Though I'm starting to be staunchly pro-808s my appreciation of "Love Lockdown" is a much less recent development. Pretty much from the first time I heard it something about it made me stand up and take notice, something in the combination of the sparse beat, the lightly touched up vocal and the minimal piano accoutrements made for the single most compelling single of Kanye's career. It didn't matter that it sounded nothing like a Kanye West single, hell if anything that helped it in my eyes since outside of "Flashing Lights" and "All Falls Down" none of his previous singles did anything to keep me interested. Of course the differences weren't wholly sonic either, every aspect of the track was free of the usual Kanye trademarks and in their place was something approaching genuine emotion. It was a bit of a shock at first, but soon enough I just went with it and realized that it was just a genuinely good song, regardless of who it was by.
And god what a good song it is. The unadorned production lets West's lightly - and I can't stress enough that any more auto-tune application would ruin the track for me - modulated voice fill the song's every crevasse, and it's not as annoying as that sounds on paper. If you couldn't tell, I'm not a fan of the recent auto-tune crutch/fad that's encompassed every recent R 'n' B/Rap single, but the way West uses it here is probably as good as its ever gonna get to my ears. It's not the only thing you can focus on when West's singing, and there's enough other modifications to his voice at various points that the autotune just seems like another piece of the puzzle as opposed to being every piece. Take the third verse where West buries his vocal under a layer of light distortion, but the distortion effect actually doubles the vocal as opposed to remaining static, or the additional layer of robotic effect on 'system overload' in the first verse. There's plenty more to this that just Kanye and his autotune, and the level of detail in the construction of those moments is as much of a testament to Kanye's (oft overstated) abilities as a producer.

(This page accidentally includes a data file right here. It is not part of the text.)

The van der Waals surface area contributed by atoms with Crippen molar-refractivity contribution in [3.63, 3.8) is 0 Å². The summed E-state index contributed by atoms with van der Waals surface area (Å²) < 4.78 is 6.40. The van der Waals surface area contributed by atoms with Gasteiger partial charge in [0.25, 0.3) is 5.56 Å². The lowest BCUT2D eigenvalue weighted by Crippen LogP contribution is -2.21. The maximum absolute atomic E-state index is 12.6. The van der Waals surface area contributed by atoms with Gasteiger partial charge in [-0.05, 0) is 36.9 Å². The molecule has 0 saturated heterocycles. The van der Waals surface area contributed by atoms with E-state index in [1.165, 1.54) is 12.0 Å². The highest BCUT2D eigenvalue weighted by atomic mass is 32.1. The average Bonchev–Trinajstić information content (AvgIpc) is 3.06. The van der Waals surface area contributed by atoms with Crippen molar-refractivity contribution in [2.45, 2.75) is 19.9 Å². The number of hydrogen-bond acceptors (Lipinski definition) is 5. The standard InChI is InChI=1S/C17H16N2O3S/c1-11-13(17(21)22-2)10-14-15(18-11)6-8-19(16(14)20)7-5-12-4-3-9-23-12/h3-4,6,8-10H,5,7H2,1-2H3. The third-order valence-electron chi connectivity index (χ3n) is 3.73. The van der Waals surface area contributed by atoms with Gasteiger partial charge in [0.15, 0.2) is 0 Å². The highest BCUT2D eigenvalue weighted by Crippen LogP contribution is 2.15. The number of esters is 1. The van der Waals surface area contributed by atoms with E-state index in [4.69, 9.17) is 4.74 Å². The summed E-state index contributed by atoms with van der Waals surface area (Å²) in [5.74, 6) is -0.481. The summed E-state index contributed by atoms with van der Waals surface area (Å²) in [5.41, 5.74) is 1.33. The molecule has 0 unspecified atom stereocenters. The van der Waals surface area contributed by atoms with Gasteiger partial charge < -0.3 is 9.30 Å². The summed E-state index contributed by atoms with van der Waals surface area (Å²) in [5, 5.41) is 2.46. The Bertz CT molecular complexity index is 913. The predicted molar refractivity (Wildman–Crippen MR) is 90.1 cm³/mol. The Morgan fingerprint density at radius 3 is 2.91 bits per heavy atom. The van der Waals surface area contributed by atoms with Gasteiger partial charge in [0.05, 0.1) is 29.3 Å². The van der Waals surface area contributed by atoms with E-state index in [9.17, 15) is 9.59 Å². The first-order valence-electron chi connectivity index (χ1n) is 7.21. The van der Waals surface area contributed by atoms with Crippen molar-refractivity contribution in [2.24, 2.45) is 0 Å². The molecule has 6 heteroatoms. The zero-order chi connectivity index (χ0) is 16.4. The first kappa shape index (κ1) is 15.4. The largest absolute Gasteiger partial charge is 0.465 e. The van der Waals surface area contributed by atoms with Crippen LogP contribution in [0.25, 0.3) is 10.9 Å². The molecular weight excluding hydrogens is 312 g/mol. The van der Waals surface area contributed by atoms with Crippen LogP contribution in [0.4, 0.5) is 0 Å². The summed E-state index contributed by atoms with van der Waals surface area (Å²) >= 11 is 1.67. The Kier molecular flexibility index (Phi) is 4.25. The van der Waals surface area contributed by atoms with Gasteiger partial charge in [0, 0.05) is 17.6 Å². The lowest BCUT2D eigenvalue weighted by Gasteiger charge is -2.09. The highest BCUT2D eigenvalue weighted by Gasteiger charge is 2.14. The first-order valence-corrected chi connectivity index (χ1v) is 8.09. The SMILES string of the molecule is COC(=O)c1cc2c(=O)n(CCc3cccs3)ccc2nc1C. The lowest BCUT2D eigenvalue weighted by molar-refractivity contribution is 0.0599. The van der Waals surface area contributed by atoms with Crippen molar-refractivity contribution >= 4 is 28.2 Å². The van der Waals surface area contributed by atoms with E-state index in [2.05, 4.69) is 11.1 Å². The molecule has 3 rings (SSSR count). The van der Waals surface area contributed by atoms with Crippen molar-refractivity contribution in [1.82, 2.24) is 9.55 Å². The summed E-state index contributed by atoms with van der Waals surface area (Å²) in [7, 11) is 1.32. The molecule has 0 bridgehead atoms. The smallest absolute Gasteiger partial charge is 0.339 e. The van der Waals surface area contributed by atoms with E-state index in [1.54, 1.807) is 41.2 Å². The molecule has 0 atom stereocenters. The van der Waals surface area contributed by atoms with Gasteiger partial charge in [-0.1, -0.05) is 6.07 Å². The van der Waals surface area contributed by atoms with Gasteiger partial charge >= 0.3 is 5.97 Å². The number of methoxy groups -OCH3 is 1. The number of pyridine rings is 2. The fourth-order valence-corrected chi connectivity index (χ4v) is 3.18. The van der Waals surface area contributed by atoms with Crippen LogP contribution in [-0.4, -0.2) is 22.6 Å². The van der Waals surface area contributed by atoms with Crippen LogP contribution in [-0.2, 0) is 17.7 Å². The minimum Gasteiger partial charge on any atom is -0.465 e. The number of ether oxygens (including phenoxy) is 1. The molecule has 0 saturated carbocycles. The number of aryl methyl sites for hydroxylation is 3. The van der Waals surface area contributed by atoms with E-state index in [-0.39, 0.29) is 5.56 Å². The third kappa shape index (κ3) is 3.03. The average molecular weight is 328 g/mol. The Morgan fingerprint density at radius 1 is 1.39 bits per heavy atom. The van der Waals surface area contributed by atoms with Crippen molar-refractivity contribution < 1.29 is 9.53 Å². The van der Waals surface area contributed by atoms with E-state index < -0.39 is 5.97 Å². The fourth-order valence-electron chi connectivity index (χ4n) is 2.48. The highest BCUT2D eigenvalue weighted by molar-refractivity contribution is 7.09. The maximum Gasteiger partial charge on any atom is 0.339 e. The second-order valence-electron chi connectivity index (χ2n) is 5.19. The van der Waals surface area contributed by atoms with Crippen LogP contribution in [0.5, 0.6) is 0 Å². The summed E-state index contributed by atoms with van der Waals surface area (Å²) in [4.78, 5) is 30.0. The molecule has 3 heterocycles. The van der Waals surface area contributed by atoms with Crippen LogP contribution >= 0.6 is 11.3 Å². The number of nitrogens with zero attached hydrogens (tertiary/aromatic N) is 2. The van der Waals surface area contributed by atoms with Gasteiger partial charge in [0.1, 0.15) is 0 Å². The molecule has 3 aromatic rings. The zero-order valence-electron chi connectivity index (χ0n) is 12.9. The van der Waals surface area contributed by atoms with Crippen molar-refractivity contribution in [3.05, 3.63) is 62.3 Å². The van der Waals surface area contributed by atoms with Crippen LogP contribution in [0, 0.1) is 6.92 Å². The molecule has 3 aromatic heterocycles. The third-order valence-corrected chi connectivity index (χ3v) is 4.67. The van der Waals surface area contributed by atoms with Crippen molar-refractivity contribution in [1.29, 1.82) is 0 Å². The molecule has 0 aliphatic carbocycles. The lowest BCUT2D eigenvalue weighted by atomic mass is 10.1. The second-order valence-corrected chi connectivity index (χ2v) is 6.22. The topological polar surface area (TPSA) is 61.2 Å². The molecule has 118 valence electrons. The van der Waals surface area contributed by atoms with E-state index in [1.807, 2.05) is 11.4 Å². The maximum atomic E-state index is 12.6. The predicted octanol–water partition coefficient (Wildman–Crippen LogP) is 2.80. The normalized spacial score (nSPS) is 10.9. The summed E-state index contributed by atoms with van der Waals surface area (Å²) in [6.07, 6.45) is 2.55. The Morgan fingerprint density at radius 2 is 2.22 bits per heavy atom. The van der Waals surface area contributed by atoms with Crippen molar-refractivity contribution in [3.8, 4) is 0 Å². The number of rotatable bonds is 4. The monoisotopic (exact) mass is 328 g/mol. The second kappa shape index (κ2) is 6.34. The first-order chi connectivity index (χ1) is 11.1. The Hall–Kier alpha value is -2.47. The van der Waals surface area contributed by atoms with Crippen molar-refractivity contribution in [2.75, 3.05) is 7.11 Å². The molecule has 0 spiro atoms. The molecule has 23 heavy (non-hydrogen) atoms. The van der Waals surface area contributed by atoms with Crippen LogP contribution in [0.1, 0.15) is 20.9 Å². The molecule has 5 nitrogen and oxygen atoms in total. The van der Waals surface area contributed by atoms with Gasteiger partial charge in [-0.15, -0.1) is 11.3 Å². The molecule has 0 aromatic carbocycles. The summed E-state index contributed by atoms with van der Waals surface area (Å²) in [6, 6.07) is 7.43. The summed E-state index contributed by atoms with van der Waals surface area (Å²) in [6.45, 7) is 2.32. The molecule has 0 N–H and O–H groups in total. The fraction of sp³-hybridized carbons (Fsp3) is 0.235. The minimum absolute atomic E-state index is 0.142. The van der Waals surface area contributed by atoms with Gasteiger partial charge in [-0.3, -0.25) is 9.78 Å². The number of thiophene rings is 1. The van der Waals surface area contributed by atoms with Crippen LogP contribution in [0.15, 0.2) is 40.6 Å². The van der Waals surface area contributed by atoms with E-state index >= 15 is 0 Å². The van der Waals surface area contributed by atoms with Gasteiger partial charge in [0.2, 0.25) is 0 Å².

Speaking of the production, the instrumental track here is just as devoid of common West-isms as the vocal. No pitch-shifted soul samples, no extraneous bells and whistles, no jubiliance at all - like West's bizarro world counterpart took over for a track and it worked to such great effect that he stuck around for the whole album. The instrumental is based off three relatively simple components: the near subliminal bass line that runs through the whole track, the three chord piano motif that pops up halfway through each verse and the tribal drum pattern that underpins the chorus. Sure, the glorious minute long coda section adds some ethereal whistling to the mix, but for the better part of the track you've just got those three elements coming and going at fixed intervals. That doesn't stop them from being extremely powerful when they converge though. The drums' entry in the first chorus gives the track a new sense of motion, spicing up what was a pretty melancholy overall sound while not explicitly changing the mood any more than West's vocals will allow, and the coda section is one of the most effective instances of a purely instrumental section giving the track its necessary closure as opposed to relying on the vocals. West's always been a better presence behind the mixing board than in front of it, but given that his usual bag of tricks was getting a bit tired at this point it's nice to see that he can pull out one of his better beats without going straight to his wheelhouse.
Coming up tomorrow: Kraut-techno-metal? It happened in the 00s...